More information about this seller | Contact this seller 1.

David Roberts

Published by London (1842)

Used

Quantity Available: 1

From: Arader Galleries San Francisco (San Francisco, CA, U.S.A.)

Seller Rating: 4-star rating

Add to Basket
US$ 750.00
Convert currency
Shipping: US$ 10.00
Within U.S.A.
Destination, rates & speeds

About this Item: London, 1842. No Binding. Condition: Fine. David Roberts (1796-1864) was born in Edinburgh, Scotland, and at the age of ten began an apprenticeship under house painter and decorator, Gavin Beugo. From there he went on to theater stage painting throughout the United Kingdom and then devoted himself to becoming an artist. In August 1838, Roberts traveled to Egypt with a plan to produce drawings to be later turned into paintings and lithographs. He was one of the first to have been granted the privilege of freely roaming and entering many sacred areas from the extremity of Nubia to the Mediterranean, and his images were therefore the first exposure that Europeans had to such splendid, distant places. His work is meticulously precise and yet splendidly evocative, with a skillful and rigid adherence to the truth of costume, detail and effect. Roberts set off on his great and hazardous expedition in August, 1838. In the next eleven months, he visited cities and sites throughout Egypt, Syria, Israel, Jordan, Lebanon, and other Near Eastern countries. The result of Roberts's voyage was the three-volume, color-plate book “The Holy Land, Syria, Idumea, Arabia, Egypt & Nubia”. When it was published in England several years after his journey, Roberts's “The Holy Land, Syria, Idumea, Arabia, Egypt & Nubia” drew extraordinary acclaim. His ambitious project gave views of spectacular landscapes and ancient man-made wonders that viewers had never glimpsed, but Roberts did not confine his renderings to architecture and natural terrain alone. Roberts gave equal attention to the costumes and lifestyles of the Near Eastern peoples. In this way these images both instructed and delighted their viewers with superb ethnological descriptions, sweeping panoramic landscapes, and detailed architectural studies. Because of the unparalleled significance of his groundbreaking work, he was honored with the prestigious award of election to the Royal Academy. This superb tinted lithograph with hand-coloring, Sarepta, from "The Holy Land, Syria, Idumea, Arabia, Egypt, Nubia" measures 15" x 16.75" and is in mint condition. Sarepta was a Phoenician city on the Mediterranean coast, in modern-day Lebanon. Illustrated are a small group of men resting from their travels and a large mountain range receding in the distance. Inscribed on the image is "Sarepta, April 27th 1834.". Seller Inventory # gr2001e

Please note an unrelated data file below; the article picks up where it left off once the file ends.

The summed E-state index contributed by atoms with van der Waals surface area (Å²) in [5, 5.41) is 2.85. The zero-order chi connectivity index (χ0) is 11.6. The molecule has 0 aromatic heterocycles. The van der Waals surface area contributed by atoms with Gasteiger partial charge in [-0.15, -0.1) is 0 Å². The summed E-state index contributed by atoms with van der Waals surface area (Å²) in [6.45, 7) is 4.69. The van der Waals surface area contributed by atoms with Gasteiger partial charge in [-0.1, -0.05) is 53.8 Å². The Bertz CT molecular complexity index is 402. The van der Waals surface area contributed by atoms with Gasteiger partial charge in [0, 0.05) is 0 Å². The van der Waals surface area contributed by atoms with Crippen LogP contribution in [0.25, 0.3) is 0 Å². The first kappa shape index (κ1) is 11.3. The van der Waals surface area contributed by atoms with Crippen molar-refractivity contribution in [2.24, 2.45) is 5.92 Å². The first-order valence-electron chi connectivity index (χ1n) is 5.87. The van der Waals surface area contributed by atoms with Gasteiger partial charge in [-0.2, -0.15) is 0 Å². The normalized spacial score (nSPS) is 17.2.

More information about this seller | Contact this seller 2.

Results (1 - 2) of 2